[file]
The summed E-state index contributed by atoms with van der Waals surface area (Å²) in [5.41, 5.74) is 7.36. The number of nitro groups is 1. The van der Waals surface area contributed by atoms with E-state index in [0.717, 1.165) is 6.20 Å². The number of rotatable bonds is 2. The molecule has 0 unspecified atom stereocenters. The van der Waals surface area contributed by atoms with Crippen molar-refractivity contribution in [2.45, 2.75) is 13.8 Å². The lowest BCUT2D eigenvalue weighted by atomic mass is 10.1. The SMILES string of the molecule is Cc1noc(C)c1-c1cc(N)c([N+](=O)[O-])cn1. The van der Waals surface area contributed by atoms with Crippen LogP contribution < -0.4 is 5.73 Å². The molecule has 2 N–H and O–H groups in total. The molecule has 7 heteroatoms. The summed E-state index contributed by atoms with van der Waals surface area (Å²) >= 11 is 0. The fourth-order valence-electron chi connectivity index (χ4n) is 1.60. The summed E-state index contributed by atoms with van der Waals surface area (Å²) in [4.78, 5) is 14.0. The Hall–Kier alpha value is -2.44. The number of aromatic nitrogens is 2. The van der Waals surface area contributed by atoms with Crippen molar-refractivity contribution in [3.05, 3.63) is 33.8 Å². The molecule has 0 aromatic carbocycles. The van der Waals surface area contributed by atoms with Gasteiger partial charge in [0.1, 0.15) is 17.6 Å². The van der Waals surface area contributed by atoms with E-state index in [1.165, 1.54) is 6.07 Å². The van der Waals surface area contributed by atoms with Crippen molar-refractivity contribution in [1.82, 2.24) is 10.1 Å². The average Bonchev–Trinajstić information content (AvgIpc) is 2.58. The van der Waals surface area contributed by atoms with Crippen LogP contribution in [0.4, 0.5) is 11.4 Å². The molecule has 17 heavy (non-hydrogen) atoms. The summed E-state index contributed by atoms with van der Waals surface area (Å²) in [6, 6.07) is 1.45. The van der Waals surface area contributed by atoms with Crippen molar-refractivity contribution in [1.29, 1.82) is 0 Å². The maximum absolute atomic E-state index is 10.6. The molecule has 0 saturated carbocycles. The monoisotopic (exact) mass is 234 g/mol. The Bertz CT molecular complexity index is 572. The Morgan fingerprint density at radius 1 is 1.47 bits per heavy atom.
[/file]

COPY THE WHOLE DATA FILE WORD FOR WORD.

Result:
The summed E-state index contributed by atoms with van der Waals surface area (Å²) in [5.41, 5.74) is 7.36. The number of nitro groups is 1. The van der Waals surface area contributed by atoms with E-state index in [0.717, 1.165) is 6.20 Å². The number of rotatable bonds is 2. The molecule has 0 unspecified atom stereocenters. The van der Waals surface area contributed by atoms with Crippen molar-refractivity contribution in [2.45, 2.75) is 13.8 Å². The lowest BCUT2D eigenvalue weighted by atomic mass is 10.1. The SMILES string of the molecule is Cc1noc(C)c1-c1cc(N)c([N+](=O)[O-])cn1. The van der Waals surface area contributed by atoms with Crippen LogP contribution < -0.4 is 5.73 Å². The molecule has 2 N–H and O–H groups in total. The molecule has 7 heteroatoms. The summed E-state index contributed by atoms with van der Waals surface area (Å²) >= 11 is 0. The fourth-order valence-electron chi connectivity index (χ4n) is 1.60. The summed E-state index contributed by atoms with van der Waals surface area (Å²) in [4.78, 5) is 14.0. The Hall–Kier alpha value is -2.44. The number of aromatic nitrogens is 2. The van der Waals surface area contributed by atoms with Crippen molar-refractivity contribution in [3.05, 3.63) is 33.8 Å². The molecule has 0 aromatic carbocycles. The van der Waals surface area contributed by atoms with Gasteiger partial charge in [0.1, 0.15) is 17.6 Å². The van der Waals surface area contributed by atoms with E-state index in [1.165, 1.54) is 6.07 Å². The van der Waals surface area contributed by atoms with Crippen molar-refractivity contribution in [1.82, 2.24) is 10.1 Å². The average Bonchev–Trinajstić information content (AvgIpc) is 2.58. The van der Waals surface area contributed by atoms with Crippen LogP contribution in [0.4, 0.5) is 11.4 Å². The molecule has 17 heavy (non-hydrogen) atoms. The summed E-state index contributed by atoms with van der Waals surface area (Å²) in [6, 6.07) is 1.45. The van der Waals surface area contributed by atoms with Crippen molar-refractivity contribution in [1.29, 1.82) is 0 Å². The maximum absolute atomic E-state index is 10.6. The molecule has 0 saturated carbocycles. The monoisotopic (exact) mass is 234 g/mol. The Bertz CT molecular complexity index is 572. The Morgan fingerprint density at radius 1 is 1.47 bits per heavy atom.